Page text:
The efforts of those of us who call themselves “bike advocates” in Dallas can commonly feel like fruitless labor. We too-often find ourselves on the wrong end of the awards list when it comes to surveys, polls, and quality-of-infrastructure lists anytime we pick up a magazine or click on a Facebook link. It should reasonably surprise no one that so many of our own blog posts shared here assume a tone of frustration and negativity – and deservedly so. But, in the last few hours of 2014, we’d be amiss if we didn’t take a moment to graciously reflect on a few things that our Fair City did manage to get right this year without the usual pall of imminent doom.
Even after decades of bad policy and worse infrastructure decisions, we shouldn’t completely ignore the feeling that things are, just maybe, moving in the right direction. No, it ain’t all milk and honey just yet, but all those 19-page surveys, group rides in oppressive heat, online petitions, and city council meetings (and meetings and meetings and meetings) have earned us a few wins. So, as a little overdue positive holiday cheer, here’s a short list of things that the BFOC family agreed went right this year:
The completion of the Trinity Skyline Trail
Photo: Richard Wezensky
What began as a conversation between Angela Hunt and Scott Griggs (and later a simple path tamped and mowed into riverbanks by DORBA stalwarts Dave Gray and Paul Hakes) was finally realized in 2014 as a fully paved bike and pedestrian trail tracing both sides of the Trinity inside the levees. It’s the first solid infrastructure we’ve seen in this area of the floodway that’s slated for some ambitious park development, and it couldn’t have arrived soon enough. The trail connects Crow Park at the new Sylvan bridge in the Design District down to the Santa Fe Trestle bridge, where you can cross the river and follow it most all the way back up to the new Continental Bridge park. Although the Skyline Trail has technically not fully opened, it already sees daily use as both a recreational and commuter connector to cross the Trinity away from motor vehicle traffic.
Repeal of the helmet ordinance
In what may be the most pleasantly surprising action by city council, a 1996 ordinance requiring cyclists to wear helmets on city streets was eased to allow those over 17 years of age to ride neighborhood streets without fear of citation. Dallas’ ordinance, now in line with most major metro cities in the US, figures to ease the barrier to entry for the maybe-forthcoming city wide bike sharing programs akin to what we see in Fort Worth, Austin, San Antonio, and Houston. While BFOC still encourages helmet use, the ordinance went largely unenforced in most areas of the city, according to citation data, so council saw fit to do the right thing. If the post-ordinance pattern of ridership data from other major US cities holds true for Dallas, we can expect this to have a positive impact on our own numbers here at home. We’re all for the choice of personal responsibility, and hey, we’re confident we can find something else to chat about with Officer Gordon.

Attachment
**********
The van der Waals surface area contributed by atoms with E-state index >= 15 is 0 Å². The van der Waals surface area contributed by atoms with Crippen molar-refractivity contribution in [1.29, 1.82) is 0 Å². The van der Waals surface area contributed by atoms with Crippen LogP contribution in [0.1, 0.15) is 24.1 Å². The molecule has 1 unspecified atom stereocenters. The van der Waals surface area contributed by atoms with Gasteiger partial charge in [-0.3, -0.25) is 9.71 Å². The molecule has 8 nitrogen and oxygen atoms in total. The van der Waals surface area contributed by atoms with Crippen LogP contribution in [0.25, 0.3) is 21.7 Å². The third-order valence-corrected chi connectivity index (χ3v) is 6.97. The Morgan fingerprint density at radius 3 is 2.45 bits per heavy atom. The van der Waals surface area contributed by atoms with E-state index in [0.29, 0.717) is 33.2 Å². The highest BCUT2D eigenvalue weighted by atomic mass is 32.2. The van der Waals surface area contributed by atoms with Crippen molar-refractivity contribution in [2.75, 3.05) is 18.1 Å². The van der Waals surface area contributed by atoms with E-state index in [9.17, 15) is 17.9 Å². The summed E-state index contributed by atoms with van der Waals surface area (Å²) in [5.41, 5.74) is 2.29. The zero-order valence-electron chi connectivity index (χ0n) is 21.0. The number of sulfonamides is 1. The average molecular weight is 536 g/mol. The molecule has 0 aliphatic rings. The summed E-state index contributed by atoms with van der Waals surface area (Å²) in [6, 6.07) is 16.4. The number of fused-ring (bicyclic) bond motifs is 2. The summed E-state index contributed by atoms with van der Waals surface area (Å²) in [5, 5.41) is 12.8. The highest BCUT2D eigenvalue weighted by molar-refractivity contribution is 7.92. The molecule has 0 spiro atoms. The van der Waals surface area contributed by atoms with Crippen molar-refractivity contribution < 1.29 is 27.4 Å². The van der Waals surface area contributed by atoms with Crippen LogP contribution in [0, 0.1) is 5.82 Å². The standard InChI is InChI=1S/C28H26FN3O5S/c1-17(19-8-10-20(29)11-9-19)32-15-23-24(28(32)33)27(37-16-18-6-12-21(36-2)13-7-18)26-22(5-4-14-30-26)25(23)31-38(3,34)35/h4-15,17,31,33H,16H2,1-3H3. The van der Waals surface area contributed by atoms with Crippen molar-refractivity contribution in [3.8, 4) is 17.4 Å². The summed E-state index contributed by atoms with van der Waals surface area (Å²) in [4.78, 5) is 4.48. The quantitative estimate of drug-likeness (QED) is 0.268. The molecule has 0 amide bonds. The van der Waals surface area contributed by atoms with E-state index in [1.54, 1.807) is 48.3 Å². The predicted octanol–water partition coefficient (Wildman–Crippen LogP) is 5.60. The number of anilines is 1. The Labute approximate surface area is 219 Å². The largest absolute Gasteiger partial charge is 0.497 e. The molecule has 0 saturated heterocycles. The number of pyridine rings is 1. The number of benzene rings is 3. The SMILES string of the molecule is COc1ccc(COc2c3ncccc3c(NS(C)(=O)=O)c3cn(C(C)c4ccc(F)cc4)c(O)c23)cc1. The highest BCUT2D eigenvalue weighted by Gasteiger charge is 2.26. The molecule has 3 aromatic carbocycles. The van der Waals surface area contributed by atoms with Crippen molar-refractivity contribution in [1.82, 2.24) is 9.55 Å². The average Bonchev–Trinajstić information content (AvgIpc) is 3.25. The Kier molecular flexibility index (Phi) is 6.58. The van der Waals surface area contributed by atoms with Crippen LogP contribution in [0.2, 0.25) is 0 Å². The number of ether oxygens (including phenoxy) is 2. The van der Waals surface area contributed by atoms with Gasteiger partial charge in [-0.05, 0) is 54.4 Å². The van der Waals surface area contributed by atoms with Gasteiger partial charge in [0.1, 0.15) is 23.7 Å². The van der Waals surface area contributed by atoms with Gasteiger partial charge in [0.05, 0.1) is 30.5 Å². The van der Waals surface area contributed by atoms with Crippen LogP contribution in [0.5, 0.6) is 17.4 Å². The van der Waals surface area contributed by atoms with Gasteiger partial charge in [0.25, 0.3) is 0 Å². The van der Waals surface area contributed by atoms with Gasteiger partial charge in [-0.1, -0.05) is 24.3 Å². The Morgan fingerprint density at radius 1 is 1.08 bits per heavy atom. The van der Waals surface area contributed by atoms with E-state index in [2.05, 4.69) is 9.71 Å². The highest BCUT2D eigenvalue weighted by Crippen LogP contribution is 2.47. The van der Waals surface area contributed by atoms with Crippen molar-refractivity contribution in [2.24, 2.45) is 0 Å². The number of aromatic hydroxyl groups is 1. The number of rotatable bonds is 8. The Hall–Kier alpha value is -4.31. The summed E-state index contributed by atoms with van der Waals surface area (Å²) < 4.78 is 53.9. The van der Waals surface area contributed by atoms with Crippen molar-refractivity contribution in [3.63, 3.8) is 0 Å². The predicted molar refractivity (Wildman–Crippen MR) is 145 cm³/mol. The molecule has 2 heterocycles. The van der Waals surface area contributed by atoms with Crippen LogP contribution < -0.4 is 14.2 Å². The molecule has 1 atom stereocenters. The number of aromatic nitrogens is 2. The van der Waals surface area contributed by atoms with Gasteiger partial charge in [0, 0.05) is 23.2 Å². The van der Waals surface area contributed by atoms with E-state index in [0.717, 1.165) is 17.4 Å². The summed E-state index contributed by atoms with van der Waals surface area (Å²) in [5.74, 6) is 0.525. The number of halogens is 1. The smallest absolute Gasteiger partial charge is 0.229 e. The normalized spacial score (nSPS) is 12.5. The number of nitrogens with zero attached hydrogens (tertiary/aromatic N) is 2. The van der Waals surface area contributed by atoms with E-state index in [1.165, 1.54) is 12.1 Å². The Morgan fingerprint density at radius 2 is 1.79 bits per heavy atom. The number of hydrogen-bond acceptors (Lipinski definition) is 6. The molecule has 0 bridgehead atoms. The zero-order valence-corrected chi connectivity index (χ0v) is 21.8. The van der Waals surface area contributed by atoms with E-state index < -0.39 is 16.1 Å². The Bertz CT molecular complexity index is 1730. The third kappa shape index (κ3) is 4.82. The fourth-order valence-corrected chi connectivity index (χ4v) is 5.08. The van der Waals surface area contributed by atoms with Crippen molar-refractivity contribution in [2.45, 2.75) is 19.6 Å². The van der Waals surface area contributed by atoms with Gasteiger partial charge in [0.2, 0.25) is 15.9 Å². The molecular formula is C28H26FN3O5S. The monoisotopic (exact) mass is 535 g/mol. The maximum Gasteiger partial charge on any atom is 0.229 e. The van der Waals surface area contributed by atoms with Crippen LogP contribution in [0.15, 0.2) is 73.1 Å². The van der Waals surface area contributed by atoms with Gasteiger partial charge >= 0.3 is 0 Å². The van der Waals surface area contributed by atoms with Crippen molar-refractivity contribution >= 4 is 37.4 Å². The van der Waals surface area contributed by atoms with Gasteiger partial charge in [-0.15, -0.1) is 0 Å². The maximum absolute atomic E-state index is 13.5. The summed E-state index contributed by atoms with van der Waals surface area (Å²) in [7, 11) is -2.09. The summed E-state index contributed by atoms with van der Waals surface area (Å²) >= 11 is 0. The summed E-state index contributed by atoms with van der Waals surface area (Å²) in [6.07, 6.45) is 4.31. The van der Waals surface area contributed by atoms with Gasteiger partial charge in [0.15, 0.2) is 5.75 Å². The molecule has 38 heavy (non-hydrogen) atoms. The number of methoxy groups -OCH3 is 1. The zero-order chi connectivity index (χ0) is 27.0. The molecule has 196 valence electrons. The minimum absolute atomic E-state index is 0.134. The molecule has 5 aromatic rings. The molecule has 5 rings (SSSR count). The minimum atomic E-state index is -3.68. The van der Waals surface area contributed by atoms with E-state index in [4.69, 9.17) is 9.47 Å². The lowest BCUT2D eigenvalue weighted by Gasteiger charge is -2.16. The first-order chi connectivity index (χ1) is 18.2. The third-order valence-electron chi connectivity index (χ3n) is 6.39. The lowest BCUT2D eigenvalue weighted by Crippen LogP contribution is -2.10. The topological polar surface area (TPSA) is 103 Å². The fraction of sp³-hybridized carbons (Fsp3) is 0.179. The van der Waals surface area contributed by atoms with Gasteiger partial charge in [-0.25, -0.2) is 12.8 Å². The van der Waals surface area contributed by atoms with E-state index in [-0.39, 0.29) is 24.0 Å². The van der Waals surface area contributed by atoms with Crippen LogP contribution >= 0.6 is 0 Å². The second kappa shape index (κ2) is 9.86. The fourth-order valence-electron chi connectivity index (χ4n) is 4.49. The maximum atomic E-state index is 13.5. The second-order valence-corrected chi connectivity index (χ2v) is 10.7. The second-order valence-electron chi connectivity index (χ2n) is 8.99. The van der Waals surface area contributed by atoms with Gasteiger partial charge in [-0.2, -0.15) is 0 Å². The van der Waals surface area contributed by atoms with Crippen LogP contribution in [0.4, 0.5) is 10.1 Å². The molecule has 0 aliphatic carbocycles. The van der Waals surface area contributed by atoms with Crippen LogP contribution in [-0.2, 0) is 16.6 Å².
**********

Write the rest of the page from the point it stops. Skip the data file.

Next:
Hiring of new Bicycle Coordinator Ashley Haire
Photo: Ron Baselice/DMN
With the abrupt departure of Max Kallhammer not too long after the Dallas Bike plan was passed, speculation went wild about who would be chained to the post that was seemingly unfit for any bright-eyed transit planner bearing ideas that were less than 50 years old. The Dallas Morning News anointed Ashley Haire the new ‘Dallas Bike Czar’ roughly 90 seconds after her hiring, and it wasn’t much later that she and teammate Transportation Planner Jared White were overseeing as much bike-friendly road striping as we’ve seen in a decade. We can only hope since she’s a legit engineer who hails from the bike lane holy-lands of both Austin and Portland, that council can shut up and listen to her advice when it comes to matters of design. Ashley has been closely engaged with the newly formed Dallas Bicycle Coalition since its inception, and, based on her comments, has a solid grasp of the cultural attitudes that North Texas bike commuters face daily that make Dallas all the things that Portland ain’t. Good luck, Ashley. Welcome to Dallas. We’re rooting for you.
Assembly of the Dallas Bicycle Coalition
We must tip our hats to Councilmen Phillip Kingston, Scott Griggs, and Adam Medrano for greasing the wheels leading to the formation of the Dallas Bicycle Coalition. The coalition was later organized as a group of citizens who engage (both to inform and give feedback) with city staff on our behalf every month as Dallas struggles to get the planned projects on the ground. The Dallas Bicycle Coalition is comprised of cyclists from the various neighborhood Bike-Friendly groups that have sprung up around town, and chaired by Oak Cliff’s own Jonathan Braddick.
The bicycle-rack adorned D-Link shuttle
While we wait patiently on the opening of the Oak Cliff Streetcar, the collaboration between DART and the Downtown Dallas Corporation has given commuters the next-best option to get a ride in and out of downtown from Oak Cliff without the car keys when you need it. The recognizable hot-pink bus shuttle requires no fare, runs every 15 minutes, and has brand-spanking-new bike racks mounted to the front of each bus. It might not offer service as early or late (11am – 11:30pm M-Sat) as it should, but bicycles hanging off the front of the ol’ 722 headed to Bishop & Davis are an increasingly common sight. This only leads us to believe the word is clearly out about how easy riding the D-Link with your bike is, or the Bishop Arts valet situation is really as bad as you’ve heard. Hint: It’s probably both.